Back to boats where the fishermen were getting toey about the falling tide. The trip to the mangroves was cancelled and we headed out across the bar into the short sharp swell pushed up by 20kt SE’ly. Many people got soaked but Lea and I perched up on the cabin roof with a couple of policemen and stayed dry.
Dinner ashore again, very nice but we were tired so headed back to Gemini Lady early. Fortunately our neighbours on Evolution NT also went back on board early as all hell was about to break loose.
About 2130 we got a call from Mandy on Kalili the a local Kolotok was between the boats causing chaos. The next thing we know is that this boat passed across our bow then Evolution NT’s bow and suddenly we were moving backwards and toward Evolution. The Kolotok had picked up our anchor with his and wrapped it around Evolutions anchor chain. The wind was now a steady 20 kts. We had the motors going in 30 seconds and stabilised our drift. Lea tried to lift the anchor but it just pulled us toward Evolution. We dumped chain and I held our position with the motors. Evolution had taken their wheel off so had no steerage in the event of an emergency. It took Barry 3 goes and a lot of time to get the wheel on. Meanwhile Lloyd from Kalili had raced down in his dinghy. The Kolotok had wrapped right around Evolution by now, still trying to retrieve his dragging anchor and was close to hitting Evolution when Lloyd cut their anchor rope. The Kolotok was then able to motor away minus their anchor. Ray off Parlay ( next domino in the line) came across in his dinghy so Lloyd left him with Evolution and came on board Gemini Lady. We began planning to buoy and dump our anchor and reanchor with the secondary tackle. Fortunately Evolution finally started getting their anchor up. Ray was then able to release our chain from their anchor. More waiting as Evolution slowly realised she had to move away as our anchor was directly underneath her. Once clear we got our anchor up with the Kolotoks anchor attached. Lloyd and Lea managed to get it off and drop it so we could move forward and reanchor.
Thank goodness we are a catamaran with 2 motors. There is no way I could have held off to the side of Evolution if we were a mono unless I had both bow and stern thrusters.
Anyway a couple of rums soothed the nerves and all was well. Big thank you to Ray and Lloyd for their help and support.
Thursday October 22
Chatted to Peter off Per Ardua, anchored in front of us, about the Kolotok last night. It seems the saga began In front of him where the Kolotok began to drag. It hit Per Ardua then ended up “T-Boned” across his anchor chain before falling off and heading our way. The Indonesians were very apologetic and trying to motor out of the way while retrieving their dragging anchor. It seems the events that followed were just one of those things that happen.
The kitchen staff had made a request to visit some boats and see what they were like. This idea blossomed and soon all the dignitaries and security staff wanted to visit boats as well. Robbie asked us to host the Tourism Minister and the heads of both the Local Police and the Maritime Police together with an interpreter.
Ashore many military personal were waiting in full uniform to be picked up. I advised Robbie that most boats preferred no shoes. This was taken in good grace and soon the impeccably dressed police and other uniformed personnel had shed their shiny polished steel capped boots and were in thongs. It was rather windy and choppy so it was quite difficult to get our guests from shore onto Gemini Lady. However, they managed and I think we’re delighted to see our set up. We sat down to coffee and cake and I was rather formally interviewed re tourism in Bangka and what they could do to attract more visitors. I tried to be diplomatic but the reality is other islands have more to offer in terms of natural attractions. Once again for us, what made it special was Robbie and his crew who basically spoiled us rotten.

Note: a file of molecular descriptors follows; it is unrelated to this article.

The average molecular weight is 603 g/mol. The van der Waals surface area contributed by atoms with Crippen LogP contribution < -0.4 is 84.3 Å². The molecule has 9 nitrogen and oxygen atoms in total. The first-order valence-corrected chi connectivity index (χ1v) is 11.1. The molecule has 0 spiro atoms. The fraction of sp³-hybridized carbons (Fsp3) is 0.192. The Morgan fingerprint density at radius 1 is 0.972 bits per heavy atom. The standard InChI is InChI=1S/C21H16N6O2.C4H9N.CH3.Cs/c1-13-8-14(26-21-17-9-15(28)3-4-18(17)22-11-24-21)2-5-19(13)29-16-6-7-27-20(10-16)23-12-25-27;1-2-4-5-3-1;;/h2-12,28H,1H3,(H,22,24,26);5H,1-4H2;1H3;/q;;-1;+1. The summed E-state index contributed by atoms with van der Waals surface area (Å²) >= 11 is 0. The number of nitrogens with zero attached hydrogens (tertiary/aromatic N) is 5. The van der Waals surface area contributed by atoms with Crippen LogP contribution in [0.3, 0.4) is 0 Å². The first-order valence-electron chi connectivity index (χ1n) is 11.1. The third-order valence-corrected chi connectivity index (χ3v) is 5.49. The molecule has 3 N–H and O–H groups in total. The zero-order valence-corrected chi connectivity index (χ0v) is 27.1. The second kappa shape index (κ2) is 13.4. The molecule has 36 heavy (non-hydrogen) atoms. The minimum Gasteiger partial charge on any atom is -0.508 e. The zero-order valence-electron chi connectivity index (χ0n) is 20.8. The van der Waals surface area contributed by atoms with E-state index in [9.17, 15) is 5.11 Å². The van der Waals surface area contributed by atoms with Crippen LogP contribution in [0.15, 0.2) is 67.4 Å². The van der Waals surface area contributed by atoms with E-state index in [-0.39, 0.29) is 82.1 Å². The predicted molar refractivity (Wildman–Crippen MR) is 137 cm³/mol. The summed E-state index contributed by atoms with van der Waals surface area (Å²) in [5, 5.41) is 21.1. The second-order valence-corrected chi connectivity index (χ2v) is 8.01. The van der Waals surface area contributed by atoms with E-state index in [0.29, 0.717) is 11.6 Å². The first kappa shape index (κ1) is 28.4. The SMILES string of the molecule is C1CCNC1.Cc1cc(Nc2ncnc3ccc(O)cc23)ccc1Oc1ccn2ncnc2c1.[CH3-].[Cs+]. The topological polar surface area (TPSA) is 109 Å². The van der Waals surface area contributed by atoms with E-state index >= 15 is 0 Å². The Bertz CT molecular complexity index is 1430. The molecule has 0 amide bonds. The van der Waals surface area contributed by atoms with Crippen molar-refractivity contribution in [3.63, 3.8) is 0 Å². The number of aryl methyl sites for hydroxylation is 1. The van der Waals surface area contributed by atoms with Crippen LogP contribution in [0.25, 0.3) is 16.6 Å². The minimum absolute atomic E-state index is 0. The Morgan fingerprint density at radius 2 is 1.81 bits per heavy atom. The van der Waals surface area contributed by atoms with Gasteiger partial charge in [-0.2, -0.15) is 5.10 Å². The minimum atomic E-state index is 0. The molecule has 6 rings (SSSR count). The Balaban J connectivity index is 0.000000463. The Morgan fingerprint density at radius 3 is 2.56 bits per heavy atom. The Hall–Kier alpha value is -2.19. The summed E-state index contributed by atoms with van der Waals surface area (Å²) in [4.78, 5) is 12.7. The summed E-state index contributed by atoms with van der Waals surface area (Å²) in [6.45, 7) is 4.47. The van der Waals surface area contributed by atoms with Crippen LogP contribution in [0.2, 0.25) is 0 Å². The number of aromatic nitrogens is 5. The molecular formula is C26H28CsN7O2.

Many of us would like to see less money spent on Rally Participant Junkets and the funds diverted to programs for better education and rubbish clean up within local communities.
Lunch was provided again then we took a Kolotok ride to the nearby fishing village on the neighbouring small island. The 40 families here live on this small island 10 months of the year.
The kids here have no formal school so the fleet got together and provided a huge mound of gifts and school supplies to help out.
The younger kids were totally overawed but hung on to the soccer balls. What the photo doesn’t show is the older boys hovering nearby to get a soccer ball and start playing
Back to Ketawi for a Turtle Release. The turtles come from the conservation hatchery back in NW Belitung. One could raise lots questions about the release but it was fun.
We declined the local food tonight and enjoyed a red wine beef casserole with mash, a much needed reprieve from Indonesian food, shared with John and Sue (Ocelot) and Peter and Denise ( Reverie)
Saturday October 24
A lazy morning with Ben off Ocean Jaywalker(OJ) visiting then a round the island walk with the Kalili Crew. Had a good chat to Lloyd about his plans to resettle the family in Cambodia. Definitely sounds like it would be worth a visit.
Coffee aboard OJ. Bell doing well despite lots of pain. Bruising now coming out.
Robbie wanted all crews ashore at lunchtime for a last meal together. It got dubbed the Last Supper and was the best meal yet with beef rendang, fried calamari (chumi chumi), chilli eggplant, hot chips and chilli green beans all delicious (ena sekali). After lunch Robbie introduced and thanked his kitchen team (mainland kindergarten teachers) and their supporters (local marine rescue personnel). He got quite emotional while thanking us. He has done an amazing job to set co- ordinate this programme and it showed in the support he received from the Rally Fleet.

We hung around the makeshift bar after lunch finishing the last of the Bintang while waiting for our Clearance Paperwork and Passports. The whole camp was being packed up and with the job done the kitchen staff let their hair down and started a massive food fight. The Rally kids soon joined in, raiding the kitchen and in a very short time everybody seemed to be covered in a thick sticky mess of flour, water and dough.

Eva finally came through with the paperwork about 1530. Not sure how Spruce and Flomaide managed to get theirs last night and head off this morning. Said our goodbyes and retired to prepare the boat for an overnighter and get an early night.

Great finish to Sail Indonesia 2015.